Virtually all of you will be getting a $600 tax refund this spring in an ill-advised scheme to restart the U.S. economy. The myopic goal of the refund is for us to spend the money immediately on consumer products and services, so why not blow it all on one epic restaurant meal?
Let us cast aside the $1000 sundae (gold foil) at Serendipity 3 and the $1000 omelet (ten ounces of sevruga) at Norma’s — both in New York — as pure silliness, and instead focus on tasting menus, but sans alcohol. If you added in wine pairings, you could go over $600 on the first sip.
It’s remarkable, isn’t it, that you can spend $10,000 easy on 750 milliliters of fermented grape juice, but it is extremely difficult to imagine a $10,000 meal that doesn’t involve kilos of truffles and caviar and the like. Can a $100 meal provide as much palate pleasure as a $1000 bottle of wine? We’d posit so; the price to quality ratio for wine is logarithmic, but only geometric or maybe even just arithmetic for food. Suffice it to say, a $600 meal is going to be really, really, really good, and a lot less risky of a financial investment than a $600 bottle of wine. So where, on Tax Day 2008, are our $600 meals going to come from?
Well, not too many places in America — sorry, Uncle Sam! Even the most renowned and priciest restaurants in the United States are hard-pressed to get you up to the $600 mark on food alone. French Laundry, Thomas Keller’s landmark fresh/seasonal restaurant in Yountville, CA, charges a mere $240. Alinea, Grant Achatz’s cutting-edge molecular gastronomy spectacle in Chicago is all of $195 for twenty-odd courses; possibly one of the best deals in the country, and actually worth some fraction of your refund.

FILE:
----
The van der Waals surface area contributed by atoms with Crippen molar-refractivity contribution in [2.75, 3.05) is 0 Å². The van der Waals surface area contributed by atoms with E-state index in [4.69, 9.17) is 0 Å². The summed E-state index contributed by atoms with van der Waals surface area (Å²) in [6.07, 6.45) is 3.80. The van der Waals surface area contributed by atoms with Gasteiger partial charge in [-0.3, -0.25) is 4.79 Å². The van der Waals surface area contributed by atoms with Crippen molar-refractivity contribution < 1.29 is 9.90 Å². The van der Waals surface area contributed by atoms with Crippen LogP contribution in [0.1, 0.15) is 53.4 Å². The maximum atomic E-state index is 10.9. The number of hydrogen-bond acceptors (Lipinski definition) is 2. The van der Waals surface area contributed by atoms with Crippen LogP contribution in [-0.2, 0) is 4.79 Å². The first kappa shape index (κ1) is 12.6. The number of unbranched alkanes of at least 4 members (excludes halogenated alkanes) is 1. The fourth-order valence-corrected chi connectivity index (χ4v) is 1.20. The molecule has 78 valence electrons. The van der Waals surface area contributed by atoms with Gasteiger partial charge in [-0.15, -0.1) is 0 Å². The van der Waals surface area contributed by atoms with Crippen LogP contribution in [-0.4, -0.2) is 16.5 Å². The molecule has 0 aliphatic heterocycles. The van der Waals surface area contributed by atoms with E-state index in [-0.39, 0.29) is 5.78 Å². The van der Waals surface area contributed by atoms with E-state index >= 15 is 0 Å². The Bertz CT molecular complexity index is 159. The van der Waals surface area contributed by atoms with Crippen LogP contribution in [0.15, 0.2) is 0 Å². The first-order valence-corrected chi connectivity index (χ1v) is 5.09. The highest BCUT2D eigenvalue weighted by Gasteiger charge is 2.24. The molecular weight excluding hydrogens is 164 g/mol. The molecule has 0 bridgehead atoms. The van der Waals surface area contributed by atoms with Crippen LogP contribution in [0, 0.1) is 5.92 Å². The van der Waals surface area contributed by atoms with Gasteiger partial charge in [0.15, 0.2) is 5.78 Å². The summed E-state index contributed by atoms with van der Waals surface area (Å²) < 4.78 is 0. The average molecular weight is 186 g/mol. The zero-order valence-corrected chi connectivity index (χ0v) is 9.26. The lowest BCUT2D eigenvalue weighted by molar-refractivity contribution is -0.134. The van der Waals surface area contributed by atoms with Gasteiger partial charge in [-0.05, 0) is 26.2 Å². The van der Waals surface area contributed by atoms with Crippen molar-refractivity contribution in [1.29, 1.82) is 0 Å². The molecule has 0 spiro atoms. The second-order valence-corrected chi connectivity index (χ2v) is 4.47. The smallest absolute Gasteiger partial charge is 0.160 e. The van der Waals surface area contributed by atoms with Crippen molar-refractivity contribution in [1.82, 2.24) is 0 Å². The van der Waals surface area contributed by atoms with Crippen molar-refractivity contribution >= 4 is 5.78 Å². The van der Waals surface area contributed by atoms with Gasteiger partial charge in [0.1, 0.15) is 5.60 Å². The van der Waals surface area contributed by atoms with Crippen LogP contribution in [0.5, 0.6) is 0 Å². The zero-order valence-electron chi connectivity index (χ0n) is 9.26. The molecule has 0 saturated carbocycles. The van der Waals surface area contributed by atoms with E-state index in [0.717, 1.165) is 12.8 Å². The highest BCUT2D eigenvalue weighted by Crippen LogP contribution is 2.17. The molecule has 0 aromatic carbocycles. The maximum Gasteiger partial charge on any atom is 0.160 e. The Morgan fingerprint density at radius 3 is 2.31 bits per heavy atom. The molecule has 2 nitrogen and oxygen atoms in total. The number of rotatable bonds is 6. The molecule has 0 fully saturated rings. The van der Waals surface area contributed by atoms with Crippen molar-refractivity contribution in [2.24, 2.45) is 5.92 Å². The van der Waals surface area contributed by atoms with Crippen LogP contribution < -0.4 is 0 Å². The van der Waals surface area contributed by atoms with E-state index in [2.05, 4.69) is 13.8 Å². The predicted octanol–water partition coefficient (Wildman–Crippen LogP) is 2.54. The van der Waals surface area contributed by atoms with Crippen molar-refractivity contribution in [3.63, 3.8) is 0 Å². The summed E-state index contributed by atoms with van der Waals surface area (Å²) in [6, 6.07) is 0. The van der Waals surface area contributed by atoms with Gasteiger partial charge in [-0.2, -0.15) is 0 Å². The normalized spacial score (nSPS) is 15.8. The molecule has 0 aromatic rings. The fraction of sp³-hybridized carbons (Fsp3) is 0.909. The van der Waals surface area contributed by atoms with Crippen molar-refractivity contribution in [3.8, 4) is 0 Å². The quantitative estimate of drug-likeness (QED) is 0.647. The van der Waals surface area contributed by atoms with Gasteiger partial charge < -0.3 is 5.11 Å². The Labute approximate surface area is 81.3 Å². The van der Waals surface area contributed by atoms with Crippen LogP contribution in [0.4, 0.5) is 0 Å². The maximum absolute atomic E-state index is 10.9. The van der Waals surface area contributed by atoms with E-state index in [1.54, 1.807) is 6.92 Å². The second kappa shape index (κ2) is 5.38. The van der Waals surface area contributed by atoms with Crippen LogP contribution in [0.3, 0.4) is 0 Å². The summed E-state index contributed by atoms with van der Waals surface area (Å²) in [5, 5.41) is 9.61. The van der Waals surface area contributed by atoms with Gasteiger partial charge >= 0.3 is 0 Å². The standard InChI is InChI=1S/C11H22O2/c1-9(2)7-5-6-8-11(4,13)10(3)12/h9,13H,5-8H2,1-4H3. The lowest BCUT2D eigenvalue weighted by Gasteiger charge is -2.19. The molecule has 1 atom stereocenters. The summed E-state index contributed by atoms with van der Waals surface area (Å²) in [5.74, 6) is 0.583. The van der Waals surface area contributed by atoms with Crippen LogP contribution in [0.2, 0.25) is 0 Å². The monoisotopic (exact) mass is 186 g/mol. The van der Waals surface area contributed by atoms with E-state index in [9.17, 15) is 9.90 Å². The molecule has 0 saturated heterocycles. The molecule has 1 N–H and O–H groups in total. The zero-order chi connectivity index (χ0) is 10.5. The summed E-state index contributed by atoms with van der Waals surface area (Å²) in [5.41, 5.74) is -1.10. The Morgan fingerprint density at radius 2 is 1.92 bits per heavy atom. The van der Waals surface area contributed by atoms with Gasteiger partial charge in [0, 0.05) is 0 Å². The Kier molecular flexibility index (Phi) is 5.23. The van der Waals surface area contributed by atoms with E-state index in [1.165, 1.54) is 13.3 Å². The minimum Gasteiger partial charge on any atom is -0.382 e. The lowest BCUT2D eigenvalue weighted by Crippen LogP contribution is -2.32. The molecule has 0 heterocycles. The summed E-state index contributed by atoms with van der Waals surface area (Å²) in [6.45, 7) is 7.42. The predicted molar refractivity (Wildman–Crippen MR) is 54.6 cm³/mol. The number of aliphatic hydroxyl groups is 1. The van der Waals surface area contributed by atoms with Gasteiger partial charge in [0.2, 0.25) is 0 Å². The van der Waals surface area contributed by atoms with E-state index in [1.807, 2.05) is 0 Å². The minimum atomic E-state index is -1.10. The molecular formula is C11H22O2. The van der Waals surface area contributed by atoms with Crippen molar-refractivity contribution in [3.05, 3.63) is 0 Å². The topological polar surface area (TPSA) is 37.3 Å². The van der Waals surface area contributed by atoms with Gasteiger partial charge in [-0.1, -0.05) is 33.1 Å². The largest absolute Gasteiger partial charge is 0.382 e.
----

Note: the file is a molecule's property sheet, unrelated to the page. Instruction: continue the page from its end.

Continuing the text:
Superexpensive restaurants tend to cluster in money cities, which is why Joel Robuchon chose unseemly Las Vegas for his first venture in the United States; his eponymous restaurant in the MGM Grand has a $385, sixteen course tasting menu that’s nothing to sneeze at. Right now, the menu includes a dish with abalone (which retails for over $100 a pound) and baby leeks in a ginger bouillon, for example.
America’s ultimate money city is, of course, New York. Where else could those aforementioned $1000 dishes exist without shame, and even find customers! The second most expensive restaurant in the city is Per Se, Tom Keller’s other restaurant. The prix fixe there is $275, not much of a premium over the rural California version.
Our winner today is Masa, the country’s preeminent sushi restaurant (at least if you use cost as your primary metric!) It was opened by Chef Masa (there’s a surcharge for the surname) in 2004, with the only menu option being a $350 omakase, exclusive of drinks, tax and a mandatory 20% tip. The prix fixe has only risen $50 in the past four years (only!), but don’t fret: you can tack on a supplement of Wagyu beef from Masa’s home prefecture of Tochigi to nudge it up to $600, thus fulfilling the mission of wasting your tax refund.
Meanwhile, Wagyu beef is the culprit at the most expensive restaurant in the world, Tokyo’s Aragawa steakhouse. There, a twenty ounce cut of some of the best-quality meat in existence runs a shade over $600, depending on the exchange rate. For a single piece of steak! And the service and decor are shoddy! Still, wow.
[Photo: your tax refund, in meat form (at Aragawa, via dottyguy/flickr]